Grogan et al. 2012 [38]Double-blind randomized controlled trialChildren with newly diagnosed CD (n = 34).Children were randomized to ED (n = 15, mean age 12.6 years) or PF (n = 19, mean age 11.7 years) for 6 weeks and were followed up for 2 years.No significant difference was recorded between ED and PF in inducing remission (93% 14/15 vs. 79% 15/19, respectively). ARC = 0.14 (exact 95% CI −0.08 to 0.37). One-third of children maintained remission at 2 years.
Lee et al. 2015 [39]Prospective studyChildren with active CD (n = 90).Children were treated with anti-TNF (n = 52), with EEN (n = 22), and with PEN plus ad lib diet (n = 16) for 8 weeks.Clinical remission (final PCDAI ≤ 10) was achieved by 50% on PEN, 76% EEN, and 73% anti-TNF (p = 0.08). ARC= −0.15 (exact 95% CI −0.47 to −0.16). Mucosal healing (estimated by fecal calprotectin ≤ 250 μg/g) was achieved with PEN in 14%, EEN 45%, and anti-TNF 62% (p = 0.001). ARC = −0.25 (exact 95% CI −0.52 to 0.02).
Table 4. Clinical studies comparing exclusive enteral nutrition to corticosteroids. PCDAI = Pediatric Crohn’s Disease Activity Index, ED = elemental diet, PEN = partial enteral nutrition, CS = corticosteroids, EEN = exclusive enteral nutrition, IFX = infliximab, anti-TNF = anti-tumor necrosis factor, TGFβ2 = transforming growth factor beta 2, ARC = absolute risk change.
Table 4. Clinical studies comparing exclusive enteral nutrition to corticosteroids. PCDAI = Pediatric Crohn’s Disease Activity Index, ED = elemental diet, PEN = partial enteral nutrition, CS = corticosteroids, EEN = exclusive enteral nutrition, IFX = infliximab, anti-TNF = anti-tumor necrosis factor, TGFβ2 = transforming growth factor beta 2, ARC = absolute risk change.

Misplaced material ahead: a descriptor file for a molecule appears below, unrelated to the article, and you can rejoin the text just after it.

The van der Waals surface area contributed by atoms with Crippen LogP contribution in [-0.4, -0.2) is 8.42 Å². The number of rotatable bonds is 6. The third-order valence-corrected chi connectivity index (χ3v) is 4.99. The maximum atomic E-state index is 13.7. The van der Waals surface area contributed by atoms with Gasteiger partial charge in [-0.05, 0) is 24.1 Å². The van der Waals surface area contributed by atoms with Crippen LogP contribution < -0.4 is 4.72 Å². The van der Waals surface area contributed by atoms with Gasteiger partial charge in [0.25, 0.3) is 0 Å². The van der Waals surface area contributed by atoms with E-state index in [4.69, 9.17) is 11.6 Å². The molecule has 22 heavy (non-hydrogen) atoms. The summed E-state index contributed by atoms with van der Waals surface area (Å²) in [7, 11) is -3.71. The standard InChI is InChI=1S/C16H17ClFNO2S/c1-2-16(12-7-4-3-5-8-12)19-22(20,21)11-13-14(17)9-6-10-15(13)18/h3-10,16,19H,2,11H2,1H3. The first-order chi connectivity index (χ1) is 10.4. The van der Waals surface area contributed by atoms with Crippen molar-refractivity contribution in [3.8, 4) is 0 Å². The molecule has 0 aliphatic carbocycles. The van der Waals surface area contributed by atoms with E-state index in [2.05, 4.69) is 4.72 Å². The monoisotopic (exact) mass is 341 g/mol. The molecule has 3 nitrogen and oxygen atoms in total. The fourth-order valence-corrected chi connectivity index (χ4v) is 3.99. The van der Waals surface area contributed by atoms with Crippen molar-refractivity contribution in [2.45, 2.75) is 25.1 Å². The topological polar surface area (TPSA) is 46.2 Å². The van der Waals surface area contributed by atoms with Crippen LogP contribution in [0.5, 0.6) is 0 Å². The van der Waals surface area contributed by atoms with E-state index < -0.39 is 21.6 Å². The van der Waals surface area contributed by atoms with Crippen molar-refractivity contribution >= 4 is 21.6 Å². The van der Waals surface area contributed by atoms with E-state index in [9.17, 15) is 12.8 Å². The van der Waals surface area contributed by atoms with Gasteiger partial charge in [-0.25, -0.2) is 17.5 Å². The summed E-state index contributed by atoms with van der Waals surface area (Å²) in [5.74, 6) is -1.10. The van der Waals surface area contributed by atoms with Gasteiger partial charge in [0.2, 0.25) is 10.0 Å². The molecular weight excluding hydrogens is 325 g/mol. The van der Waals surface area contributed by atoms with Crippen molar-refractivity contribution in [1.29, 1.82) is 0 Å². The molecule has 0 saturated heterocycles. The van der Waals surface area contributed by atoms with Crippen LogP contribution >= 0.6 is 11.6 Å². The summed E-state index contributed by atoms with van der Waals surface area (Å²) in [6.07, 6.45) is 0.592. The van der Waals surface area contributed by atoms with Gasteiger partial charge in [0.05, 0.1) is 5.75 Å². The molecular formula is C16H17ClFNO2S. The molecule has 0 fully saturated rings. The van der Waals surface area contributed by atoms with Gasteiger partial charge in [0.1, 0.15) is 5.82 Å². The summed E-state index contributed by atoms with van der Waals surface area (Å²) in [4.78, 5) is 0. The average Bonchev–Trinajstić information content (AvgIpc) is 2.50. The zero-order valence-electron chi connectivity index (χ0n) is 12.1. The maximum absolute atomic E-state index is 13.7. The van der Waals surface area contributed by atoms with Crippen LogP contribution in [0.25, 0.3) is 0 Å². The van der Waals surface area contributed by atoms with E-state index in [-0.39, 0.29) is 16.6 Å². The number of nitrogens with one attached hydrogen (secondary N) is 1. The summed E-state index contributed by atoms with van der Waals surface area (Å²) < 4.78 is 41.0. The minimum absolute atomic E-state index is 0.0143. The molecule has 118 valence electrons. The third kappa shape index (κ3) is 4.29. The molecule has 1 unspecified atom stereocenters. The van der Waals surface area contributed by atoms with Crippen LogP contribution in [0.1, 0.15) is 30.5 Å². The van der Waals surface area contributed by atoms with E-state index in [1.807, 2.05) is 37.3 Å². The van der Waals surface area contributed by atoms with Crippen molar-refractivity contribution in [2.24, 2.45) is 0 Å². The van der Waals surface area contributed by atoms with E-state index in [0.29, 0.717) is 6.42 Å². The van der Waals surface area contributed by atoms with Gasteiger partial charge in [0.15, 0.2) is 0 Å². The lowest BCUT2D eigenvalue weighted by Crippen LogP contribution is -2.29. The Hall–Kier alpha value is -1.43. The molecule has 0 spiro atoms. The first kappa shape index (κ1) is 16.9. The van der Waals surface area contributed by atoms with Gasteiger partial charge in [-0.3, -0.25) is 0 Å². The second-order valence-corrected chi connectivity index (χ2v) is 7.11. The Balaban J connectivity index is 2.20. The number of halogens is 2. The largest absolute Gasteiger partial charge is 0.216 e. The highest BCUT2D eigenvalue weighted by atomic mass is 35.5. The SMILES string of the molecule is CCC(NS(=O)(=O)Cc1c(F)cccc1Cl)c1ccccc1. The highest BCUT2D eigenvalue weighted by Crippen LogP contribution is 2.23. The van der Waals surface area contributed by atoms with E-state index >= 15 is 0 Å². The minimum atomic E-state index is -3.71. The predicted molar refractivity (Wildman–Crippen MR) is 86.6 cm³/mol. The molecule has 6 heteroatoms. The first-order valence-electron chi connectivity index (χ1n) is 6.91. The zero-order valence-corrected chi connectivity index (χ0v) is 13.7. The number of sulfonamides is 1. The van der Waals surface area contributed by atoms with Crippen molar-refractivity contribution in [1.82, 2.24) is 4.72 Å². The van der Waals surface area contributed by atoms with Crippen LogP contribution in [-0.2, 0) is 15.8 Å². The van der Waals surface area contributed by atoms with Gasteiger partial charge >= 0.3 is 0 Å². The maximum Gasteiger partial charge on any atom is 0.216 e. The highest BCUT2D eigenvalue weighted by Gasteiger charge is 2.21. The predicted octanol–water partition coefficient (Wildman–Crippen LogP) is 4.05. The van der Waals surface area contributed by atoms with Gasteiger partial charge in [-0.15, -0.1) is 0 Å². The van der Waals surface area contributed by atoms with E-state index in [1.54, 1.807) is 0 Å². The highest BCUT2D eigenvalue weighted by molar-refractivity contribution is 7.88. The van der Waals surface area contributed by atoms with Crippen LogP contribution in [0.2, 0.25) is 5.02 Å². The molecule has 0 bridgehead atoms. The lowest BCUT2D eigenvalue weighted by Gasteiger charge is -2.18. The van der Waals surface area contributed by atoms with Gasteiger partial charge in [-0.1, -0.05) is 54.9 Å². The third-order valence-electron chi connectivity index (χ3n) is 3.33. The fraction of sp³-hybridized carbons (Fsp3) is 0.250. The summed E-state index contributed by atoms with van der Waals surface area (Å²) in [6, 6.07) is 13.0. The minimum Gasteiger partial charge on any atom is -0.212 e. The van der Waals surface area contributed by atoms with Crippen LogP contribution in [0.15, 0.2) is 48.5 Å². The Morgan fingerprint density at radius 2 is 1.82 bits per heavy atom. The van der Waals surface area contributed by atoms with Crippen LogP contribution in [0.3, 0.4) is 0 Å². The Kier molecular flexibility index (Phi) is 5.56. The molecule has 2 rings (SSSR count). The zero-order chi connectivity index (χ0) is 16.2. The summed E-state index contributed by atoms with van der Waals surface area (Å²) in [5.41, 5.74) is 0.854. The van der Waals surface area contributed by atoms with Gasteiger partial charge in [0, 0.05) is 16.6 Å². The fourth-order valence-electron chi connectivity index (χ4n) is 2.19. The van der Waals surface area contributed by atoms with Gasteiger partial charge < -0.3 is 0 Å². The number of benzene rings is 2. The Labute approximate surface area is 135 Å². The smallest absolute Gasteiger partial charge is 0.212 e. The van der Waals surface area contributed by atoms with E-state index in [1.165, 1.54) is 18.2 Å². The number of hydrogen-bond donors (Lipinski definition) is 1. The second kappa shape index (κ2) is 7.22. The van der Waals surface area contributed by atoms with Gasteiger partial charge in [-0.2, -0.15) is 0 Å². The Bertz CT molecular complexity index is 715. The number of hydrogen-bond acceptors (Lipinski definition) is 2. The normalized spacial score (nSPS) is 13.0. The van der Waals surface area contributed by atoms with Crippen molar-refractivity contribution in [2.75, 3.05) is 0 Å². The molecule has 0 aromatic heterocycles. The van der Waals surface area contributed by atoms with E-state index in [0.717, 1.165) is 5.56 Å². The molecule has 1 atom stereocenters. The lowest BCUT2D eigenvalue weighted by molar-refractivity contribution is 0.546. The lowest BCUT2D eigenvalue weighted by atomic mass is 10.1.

Clinical Studies Comparing Exclusive Enteral Nutrition to Corticosteroids
Author/YearStudy TypePopulationMethodMain Findings
Sanderson et al. 1987 [18]Randomized controlled trialChildren and adolescents with active CD aged 8.6–17.2 years (n = 17) involving the small bowel.- 8 children treated with CS
- 9 children treated with exclusive ED via nasogastric tube
- Disease activity (Lloyd–Still activity index) of the children improved significantly in both ED and PF groups after 6 weeks (p < 0.01). Growth velocity improved more in the ED group
Thomas et al. 1993 [40]Randomized controlled trialChildren with active CD (n = 24):
- 8% (2/24) confined to the small bowel
- 29% (7/24) had ileal ± caecal involvement
- 25% (6/24) ileocolic disease